While employers in L.A. County added a robust 17,000 non-farm payroll jobs in March, the number of Angelenos saying they have jobs dropped by 13,000, according to figures released Friday by the state Employment Development Department.


This caused the unemployment rate to jump to 5.0 percent from 4.6 percent in February, higher than the 4.8 percent recorded in March 2006.


Much of this discrepancy might be traced to job cutbacks among independent real estate agents and the "off-the-books" workforce in the residential construction sector as the housing market continued to stall out. These jobs do not show up on employer payrolls, which would explain why payroll jobs continued to increase during the month while there was a drop in jobs in the separate household survey data.


"It certainly seems a reasonable explanation for what we're seeing with the divergence of these numbers," said Brad Kemp, labor market consultant with the state Employment Development Department.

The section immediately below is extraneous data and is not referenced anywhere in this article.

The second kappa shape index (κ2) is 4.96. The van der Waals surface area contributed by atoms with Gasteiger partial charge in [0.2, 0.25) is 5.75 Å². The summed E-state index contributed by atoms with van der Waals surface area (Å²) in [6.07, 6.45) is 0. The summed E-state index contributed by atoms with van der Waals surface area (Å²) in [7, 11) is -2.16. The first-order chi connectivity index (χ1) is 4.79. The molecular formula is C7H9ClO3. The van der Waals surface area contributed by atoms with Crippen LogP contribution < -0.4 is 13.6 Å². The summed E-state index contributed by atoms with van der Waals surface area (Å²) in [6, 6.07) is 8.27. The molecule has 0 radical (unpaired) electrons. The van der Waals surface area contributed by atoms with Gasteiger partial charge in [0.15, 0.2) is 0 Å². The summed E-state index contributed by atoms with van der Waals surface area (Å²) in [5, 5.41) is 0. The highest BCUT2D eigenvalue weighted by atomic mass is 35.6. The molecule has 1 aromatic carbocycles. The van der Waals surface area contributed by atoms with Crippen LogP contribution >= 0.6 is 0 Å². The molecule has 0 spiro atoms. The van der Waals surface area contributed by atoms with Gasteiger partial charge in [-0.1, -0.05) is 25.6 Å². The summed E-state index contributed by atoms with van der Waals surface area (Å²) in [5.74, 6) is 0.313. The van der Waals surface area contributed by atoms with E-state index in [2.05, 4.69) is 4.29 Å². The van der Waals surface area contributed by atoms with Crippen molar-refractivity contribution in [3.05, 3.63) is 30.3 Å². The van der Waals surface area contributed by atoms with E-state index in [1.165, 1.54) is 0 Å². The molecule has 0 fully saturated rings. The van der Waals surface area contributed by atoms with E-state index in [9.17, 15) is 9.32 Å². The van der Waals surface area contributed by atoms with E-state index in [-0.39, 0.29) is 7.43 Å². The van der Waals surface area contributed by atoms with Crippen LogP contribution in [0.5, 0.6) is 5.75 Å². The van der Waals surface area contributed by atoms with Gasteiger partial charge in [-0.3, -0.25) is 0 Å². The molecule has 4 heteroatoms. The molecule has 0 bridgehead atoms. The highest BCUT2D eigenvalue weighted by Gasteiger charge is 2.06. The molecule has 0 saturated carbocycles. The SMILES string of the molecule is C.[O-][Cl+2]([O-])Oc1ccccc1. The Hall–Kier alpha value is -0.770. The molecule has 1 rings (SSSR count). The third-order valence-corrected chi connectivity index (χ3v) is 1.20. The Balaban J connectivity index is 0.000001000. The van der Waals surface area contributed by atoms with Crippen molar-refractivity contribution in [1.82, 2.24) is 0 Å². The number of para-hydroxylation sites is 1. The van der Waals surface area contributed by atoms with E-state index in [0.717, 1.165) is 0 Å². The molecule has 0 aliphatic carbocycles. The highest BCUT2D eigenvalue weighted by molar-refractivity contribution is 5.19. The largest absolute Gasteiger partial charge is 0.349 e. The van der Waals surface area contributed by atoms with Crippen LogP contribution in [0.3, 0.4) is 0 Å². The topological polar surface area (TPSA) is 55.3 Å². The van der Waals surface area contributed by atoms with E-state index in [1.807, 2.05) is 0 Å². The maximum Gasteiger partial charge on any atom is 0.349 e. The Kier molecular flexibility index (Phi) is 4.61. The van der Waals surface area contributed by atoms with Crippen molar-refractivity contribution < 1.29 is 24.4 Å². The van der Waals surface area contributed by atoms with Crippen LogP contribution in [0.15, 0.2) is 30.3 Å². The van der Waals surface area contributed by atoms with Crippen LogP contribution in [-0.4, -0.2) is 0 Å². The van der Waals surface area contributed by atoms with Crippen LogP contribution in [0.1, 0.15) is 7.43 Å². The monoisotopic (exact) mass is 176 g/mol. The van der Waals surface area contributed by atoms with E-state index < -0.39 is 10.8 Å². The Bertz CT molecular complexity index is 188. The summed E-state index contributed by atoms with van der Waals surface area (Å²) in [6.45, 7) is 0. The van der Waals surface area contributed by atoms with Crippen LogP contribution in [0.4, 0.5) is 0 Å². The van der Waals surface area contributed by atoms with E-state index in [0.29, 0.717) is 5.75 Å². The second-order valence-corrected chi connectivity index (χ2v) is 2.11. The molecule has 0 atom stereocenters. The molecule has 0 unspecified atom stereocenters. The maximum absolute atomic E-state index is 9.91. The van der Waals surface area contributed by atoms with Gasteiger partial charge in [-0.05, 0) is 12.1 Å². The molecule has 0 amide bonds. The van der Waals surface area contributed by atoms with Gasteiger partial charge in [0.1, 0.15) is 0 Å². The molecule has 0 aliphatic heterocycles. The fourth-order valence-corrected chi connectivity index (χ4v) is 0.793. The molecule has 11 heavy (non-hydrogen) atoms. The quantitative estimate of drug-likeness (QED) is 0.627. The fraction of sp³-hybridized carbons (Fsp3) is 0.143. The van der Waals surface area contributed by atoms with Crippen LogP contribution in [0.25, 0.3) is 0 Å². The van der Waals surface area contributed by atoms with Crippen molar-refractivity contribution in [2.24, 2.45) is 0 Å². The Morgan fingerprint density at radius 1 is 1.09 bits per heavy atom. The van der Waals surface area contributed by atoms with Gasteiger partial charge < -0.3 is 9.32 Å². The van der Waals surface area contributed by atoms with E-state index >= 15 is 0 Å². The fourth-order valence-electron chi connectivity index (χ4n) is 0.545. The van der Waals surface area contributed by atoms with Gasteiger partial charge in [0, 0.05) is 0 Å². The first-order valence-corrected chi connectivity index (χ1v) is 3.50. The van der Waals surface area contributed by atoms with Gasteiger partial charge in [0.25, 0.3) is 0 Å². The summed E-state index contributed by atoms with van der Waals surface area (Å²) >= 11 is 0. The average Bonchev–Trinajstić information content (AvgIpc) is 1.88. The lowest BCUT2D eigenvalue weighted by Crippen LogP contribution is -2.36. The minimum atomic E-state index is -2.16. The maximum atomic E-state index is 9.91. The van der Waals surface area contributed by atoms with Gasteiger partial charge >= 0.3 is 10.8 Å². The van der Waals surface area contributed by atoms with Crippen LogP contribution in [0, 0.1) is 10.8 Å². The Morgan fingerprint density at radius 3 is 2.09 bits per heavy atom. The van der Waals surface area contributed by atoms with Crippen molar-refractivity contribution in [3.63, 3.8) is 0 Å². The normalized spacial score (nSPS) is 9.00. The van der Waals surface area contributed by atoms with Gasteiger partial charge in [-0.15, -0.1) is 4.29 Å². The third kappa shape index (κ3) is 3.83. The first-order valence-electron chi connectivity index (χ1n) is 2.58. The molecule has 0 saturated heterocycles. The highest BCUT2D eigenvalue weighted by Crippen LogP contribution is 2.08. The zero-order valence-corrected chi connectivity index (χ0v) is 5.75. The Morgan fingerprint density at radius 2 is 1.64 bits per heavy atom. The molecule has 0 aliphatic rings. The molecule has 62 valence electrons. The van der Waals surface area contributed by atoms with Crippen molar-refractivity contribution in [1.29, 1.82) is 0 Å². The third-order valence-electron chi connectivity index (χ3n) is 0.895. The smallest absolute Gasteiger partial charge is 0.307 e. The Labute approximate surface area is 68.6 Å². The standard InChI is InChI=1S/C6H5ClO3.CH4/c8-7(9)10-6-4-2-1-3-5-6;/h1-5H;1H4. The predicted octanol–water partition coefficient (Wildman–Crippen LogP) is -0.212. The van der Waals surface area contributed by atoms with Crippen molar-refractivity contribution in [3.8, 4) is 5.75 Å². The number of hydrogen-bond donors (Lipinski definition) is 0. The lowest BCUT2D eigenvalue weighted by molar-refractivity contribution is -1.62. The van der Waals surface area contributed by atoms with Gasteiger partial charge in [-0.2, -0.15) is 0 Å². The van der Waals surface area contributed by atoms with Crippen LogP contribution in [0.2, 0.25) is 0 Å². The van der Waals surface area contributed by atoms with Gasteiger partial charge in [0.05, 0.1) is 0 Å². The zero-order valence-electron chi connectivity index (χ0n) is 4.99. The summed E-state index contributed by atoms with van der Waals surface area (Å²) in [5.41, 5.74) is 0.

This is the reverse of what was happening a couple years ago as the ranks of independent contractors and "off-the-books" workers surged and drove the unemployment rate down to record low levels while employer payrolls registered only sluggish growth.


Statewide, the unemployment rate was 4.8 percent in March, unchanged from February and down a smidgeon from 4.9 percent in March 2006. Total non-farm payrolls rose a modest 18,500 jobs, or 0.1 percent, to 15,244,300.


In L.A. County, non-farm payrolls rose to 4,124,100 in March, the highest level since the seasonal peak last December and up 37,700 from March 2006. The monthly jump was led by increases in professional and business services (up 3,100 jobs), information services (also up 3,100 jobs) and food services (up 2,600 jobs). The only sector showing a significant month-over-month decline was trade, transportation and utilities, down 1,700 jobs.


Over the past year, the big job-gaining sectors have been professional, scientific and technical services (up 9,100) and healthcare/social assistance (up 9,000).


Manufacturing continues to be the big losing sector, down 8,800 jobs over the year. However, total manufacturing employment appears to have stabilized at about 458,000 after an unexplained dip in January.

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